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Salzburg by Georg Braun & Frans Hogenberg 1581

CARTOUCHE RIGHT: A new and faithful view of the city of Salzburg.

COMMENTARY BY BRAUN: "Salzburg is an exceedingly impressive city in Bavaria, encircled by substantial ring walls, towers and bastions, and very well appointed with public and private houses. Salzburg was formerly a royal seat and, during this time, furnished its churches very splendidly with marble and thus distinguished itself far above other cities. When Julius Caesar wished to defeat the Germans, he had a fortified castle built on top of the mountain to serve as a base for his soldiers, from which he wished to assist his allies. Hence, this castle was named Castrum Juvaviense, in German Helfenburg."

This second engraving of Salzburg in the Civitates returns to the exact origin of the first one. The impression of spaciousness does not correspond to the actual appearance of the city wedged between the Mönchsberg and the Kapuzinerberg. Braun refers to the legendary history of Salzburg, according to which Julius Caesar founded it. Salzburg was first mentioned in records in AD 755 as a trading settlement; in 996, it was granted the right to hold a market and mint its coins, and in 1287, it received its municipal charter. From the 16th century onwards, Salzburg played an essential role as a city of trade and as the residence of the prince-archbishops. The magnificent cathedral (15) seen here at the centre of the city dates from the time of Bishop Conrad III. Following a devastating fire in 1598, Archbishop Wolf Dietrich of Raitenau had 55 townhouses demolished to make space for a new cathedral and a grander street plan. The new cathedral in the Baroque style continues to leave its stamp on the face of Salzburg even today.

The engraving is made after a drawing by an unknown artist in 1553, which was used both for the woodcut in Münster's Cosmographia and the map of Austria in Ortelius's Theatrum Orbis Terrarum. (Taschen)


Braun G. & Hogenberg F. and the Civitates Orbis Terrarum.

The Civitates Orbis Terrarum, also known as the 'Braun & Hogenberg', is a six-volume town atlas and the most excellent book of town views and plans ever published: 363 engravings, sometimes beautifully coloured. It was one of the best-selling works in the last quarter of the 16th century. Georg Braun, a skilled writer, wrote the text accompanying the plans and views on the verso. Many plates were engraved after the original drawings of a professional artist, Joris Hoefnagel (1542-1600). The first volume was published in Latin in 1572 and the sixth in 1617. Frans Hogenberg, a talented engraver, created the tables for volumes I through IV, and Simon van den Neuwel made those for volumes V and VI. Other contributors were cartographers Daniel Freese and Heinrich Rantzau, who provided valuable geographical information. Works by Jacob van Deventer, Sebastian Münster, and Johannes Stumpf were also used as references. Translations appeared in German and French, making the atlas accessible to a wider audience.

Since its original publication of volume 1 in 1572, the Civitates Orbis Terrarum has left an indelible mark on the history of cartography. The first volume was followed by seven more editions in 1575, 1577, 1582, 1588, 1593, 1599, and 1612. Vol.2, initially released in 1575, saw subsequent editions in 1597 and 1612. The subsequent volumes, each a treasure trove of historical insights, graced the world in 1581, 1588, 1593, 1599, and 1606. The German translation of the first volume, a testament to its widespread appeal, debuted in 1574, followed by the French edition in 1575.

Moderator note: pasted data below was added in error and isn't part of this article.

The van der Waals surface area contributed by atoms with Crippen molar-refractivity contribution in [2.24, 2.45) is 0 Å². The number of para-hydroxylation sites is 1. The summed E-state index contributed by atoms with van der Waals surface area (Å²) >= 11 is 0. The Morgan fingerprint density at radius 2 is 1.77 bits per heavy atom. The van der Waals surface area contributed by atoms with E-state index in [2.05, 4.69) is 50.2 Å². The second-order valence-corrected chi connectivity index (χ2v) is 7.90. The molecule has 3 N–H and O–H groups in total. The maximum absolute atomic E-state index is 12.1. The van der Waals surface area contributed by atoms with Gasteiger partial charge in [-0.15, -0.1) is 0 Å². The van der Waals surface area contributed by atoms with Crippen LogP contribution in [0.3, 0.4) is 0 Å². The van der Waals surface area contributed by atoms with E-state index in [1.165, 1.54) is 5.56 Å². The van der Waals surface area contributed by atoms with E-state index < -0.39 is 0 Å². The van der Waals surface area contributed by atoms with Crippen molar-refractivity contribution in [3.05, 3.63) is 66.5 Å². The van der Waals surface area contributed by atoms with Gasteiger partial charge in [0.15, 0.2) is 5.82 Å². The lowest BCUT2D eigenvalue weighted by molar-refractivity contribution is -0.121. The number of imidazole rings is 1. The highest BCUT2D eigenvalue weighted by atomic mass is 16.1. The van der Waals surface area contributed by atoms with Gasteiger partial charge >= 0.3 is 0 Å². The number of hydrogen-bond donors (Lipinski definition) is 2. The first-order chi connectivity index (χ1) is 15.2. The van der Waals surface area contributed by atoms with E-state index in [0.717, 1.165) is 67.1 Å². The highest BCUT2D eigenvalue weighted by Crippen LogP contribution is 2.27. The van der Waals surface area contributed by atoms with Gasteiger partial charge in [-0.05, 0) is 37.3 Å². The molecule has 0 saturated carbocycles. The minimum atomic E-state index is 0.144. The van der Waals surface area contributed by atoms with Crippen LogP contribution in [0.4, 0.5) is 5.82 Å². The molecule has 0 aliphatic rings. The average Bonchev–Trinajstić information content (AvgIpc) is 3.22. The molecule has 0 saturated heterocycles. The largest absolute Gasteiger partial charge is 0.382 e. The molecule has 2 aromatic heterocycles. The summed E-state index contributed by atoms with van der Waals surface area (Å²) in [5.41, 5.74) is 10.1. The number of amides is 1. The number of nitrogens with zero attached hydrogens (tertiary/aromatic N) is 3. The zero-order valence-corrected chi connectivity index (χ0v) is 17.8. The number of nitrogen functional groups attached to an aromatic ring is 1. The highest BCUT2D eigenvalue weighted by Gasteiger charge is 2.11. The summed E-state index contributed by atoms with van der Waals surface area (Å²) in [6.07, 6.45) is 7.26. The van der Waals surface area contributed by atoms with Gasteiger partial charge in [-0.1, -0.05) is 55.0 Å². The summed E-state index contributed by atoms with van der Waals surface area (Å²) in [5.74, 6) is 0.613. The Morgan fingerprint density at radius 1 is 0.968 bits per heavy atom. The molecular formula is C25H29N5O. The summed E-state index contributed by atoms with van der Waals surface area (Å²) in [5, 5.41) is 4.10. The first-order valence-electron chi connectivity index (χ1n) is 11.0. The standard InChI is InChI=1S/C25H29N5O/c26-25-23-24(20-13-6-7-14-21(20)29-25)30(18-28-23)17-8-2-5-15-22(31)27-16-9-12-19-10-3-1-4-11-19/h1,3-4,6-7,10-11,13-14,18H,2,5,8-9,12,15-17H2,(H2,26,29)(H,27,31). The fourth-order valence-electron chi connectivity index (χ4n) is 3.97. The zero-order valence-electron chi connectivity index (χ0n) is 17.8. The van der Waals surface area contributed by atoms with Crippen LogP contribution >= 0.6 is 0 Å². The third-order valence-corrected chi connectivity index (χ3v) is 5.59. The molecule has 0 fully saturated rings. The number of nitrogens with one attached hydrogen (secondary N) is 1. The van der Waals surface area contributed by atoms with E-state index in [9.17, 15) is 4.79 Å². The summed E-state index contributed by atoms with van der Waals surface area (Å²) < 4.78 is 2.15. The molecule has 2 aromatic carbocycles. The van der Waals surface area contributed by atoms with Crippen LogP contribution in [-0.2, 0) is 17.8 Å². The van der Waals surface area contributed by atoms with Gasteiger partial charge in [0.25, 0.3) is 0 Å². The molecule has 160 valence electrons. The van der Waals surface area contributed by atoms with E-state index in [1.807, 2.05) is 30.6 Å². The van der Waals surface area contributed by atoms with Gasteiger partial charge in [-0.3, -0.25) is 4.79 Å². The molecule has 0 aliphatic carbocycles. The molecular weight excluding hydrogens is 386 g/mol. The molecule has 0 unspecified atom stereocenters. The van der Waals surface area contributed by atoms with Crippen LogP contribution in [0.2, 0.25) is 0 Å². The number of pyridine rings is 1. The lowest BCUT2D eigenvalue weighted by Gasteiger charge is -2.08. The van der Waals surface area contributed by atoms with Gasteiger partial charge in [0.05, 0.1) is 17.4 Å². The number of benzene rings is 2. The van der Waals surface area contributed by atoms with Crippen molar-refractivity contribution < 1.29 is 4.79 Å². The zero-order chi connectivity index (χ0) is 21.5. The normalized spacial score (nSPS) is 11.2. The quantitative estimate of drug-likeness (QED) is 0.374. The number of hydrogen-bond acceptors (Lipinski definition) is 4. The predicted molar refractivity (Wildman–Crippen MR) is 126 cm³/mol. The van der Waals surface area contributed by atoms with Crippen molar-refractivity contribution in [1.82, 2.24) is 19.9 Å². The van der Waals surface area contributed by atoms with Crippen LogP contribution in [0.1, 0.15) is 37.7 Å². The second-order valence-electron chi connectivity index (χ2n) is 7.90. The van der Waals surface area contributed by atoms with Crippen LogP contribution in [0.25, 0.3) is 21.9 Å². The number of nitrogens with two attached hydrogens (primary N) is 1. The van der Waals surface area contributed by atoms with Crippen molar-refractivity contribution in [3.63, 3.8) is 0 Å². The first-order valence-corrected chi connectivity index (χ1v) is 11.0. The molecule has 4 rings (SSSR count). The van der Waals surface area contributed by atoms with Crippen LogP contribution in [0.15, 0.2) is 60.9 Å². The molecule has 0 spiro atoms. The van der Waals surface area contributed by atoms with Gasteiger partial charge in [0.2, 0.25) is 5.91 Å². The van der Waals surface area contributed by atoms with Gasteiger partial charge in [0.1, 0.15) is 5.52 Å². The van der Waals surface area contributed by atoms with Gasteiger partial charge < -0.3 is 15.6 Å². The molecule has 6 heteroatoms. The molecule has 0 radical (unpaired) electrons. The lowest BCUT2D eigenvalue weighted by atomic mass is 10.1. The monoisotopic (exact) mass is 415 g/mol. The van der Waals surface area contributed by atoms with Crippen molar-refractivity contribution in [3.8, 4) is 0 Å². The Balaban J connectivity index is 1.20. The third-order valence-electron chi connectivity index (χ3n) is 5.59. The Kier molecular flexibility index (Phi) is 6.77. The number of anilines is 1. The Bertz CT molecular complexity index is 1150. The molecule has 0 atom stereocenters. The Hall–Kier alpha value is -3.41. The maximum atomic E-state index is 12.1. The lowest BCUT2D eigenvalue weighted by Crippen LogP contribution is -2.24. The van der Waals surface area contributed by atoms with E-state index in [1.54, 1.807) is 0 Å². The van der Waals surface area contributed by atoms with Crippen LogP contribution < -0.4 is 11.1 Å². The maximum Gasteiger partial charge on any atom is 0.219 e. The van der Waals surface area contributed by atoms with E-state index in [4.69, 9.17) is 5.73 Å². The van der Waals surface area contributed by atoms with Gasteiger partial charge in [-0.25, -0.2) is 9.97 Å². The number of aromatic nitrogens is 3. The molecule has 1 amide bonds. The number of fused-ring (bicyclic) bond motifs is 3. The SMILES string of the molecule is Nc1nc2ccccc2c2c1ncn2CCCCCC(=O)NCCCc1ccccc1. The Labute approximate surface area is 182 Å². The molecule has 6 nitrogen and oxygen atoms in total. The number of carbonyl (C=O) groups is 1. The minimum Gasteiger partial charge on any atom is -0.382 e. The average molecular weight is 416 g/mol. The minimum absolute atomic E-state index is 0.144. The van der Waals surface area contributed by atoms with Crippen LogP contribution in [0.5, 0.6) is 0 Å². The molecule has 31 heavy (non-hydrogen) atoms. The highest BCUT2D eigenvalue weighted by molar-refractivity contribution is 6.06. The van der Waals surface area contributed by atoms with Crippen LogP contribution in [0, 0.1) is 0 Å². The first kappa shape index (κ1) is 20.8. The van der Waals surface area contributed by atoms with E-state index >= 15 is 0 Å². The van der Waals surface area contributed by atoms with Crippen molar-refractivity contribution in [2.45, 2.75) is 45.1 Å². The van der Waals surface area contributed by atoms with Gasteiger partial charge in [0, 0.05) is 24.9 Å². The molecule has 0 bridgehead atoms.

Several printers were involved: Theodor Graminaeus, Heinrich von Aich, Gottfried von Kempen, Johannis Sinniger, Bertram Buchholtz, and Peter von Brachel, all of whom worked in Cologne.

Georg Braun (1541-1622)

Georg Braun, the author of the text accompanying the plans and views in the Civitates Orbis Terrarum, was born in Cologne in 1541. After his studies in Cologne, he entered the Jesuit Order as a novice, indicating his commitment to learning and intellectual pursuits. In 1561, he obtained his bachelor's degree; in 1562, he received his Magister Artium, further demonstrating his academic achievements. Although he left the Jesuit Order, he continued his studies in theology, gaining a licentiate in theology. His theological background likely influenced the content and tone of the text in the Civitates Orbis Terrarum, adding a unique perspective to the work.

Frans Hogenberg (1535-1590)

Frans Hogenberg was a Flemish and German painter, engraver, and mapmaker. He was born in Mechelen as the son of Nicolaas Hogenberg.

By the end of the 1560s, Frans Hogenberg was employed upon Abraham Ortelius's Theatrum Orbis Terrarum, published in 1570; he is named an engraver of numerous maps. In 1568, he was banned from Antwerp by the Duke of Alva and travelled to London, where he stayed a few years before emigrating to Cologne. He immediately embarked on his two most important works, the Civitates, published in 1572 and the Geschichtsblätter, which appeared in several series from 1569 until about 1587.

Thanks to large-scale projects like the Geschichtsblätter and the Civitates, Hogenberg's social circumstances improved with each passing year. He died as a wealthy man in Cologne in 1590.

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Saltzburgk, Recens et Accuratissima Urbis Salisburgensis Delineation.

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Item Number:  25410 Authenticity Guarantee

Category:  Antique maps > Europe > Austria

Salzburg by Georg Braun & Frans Hogenberg.

Title: Saltzburgk, Recens et Accuratissima Urbis Salisburgensis Delineation.

Date of the first edition: 1581.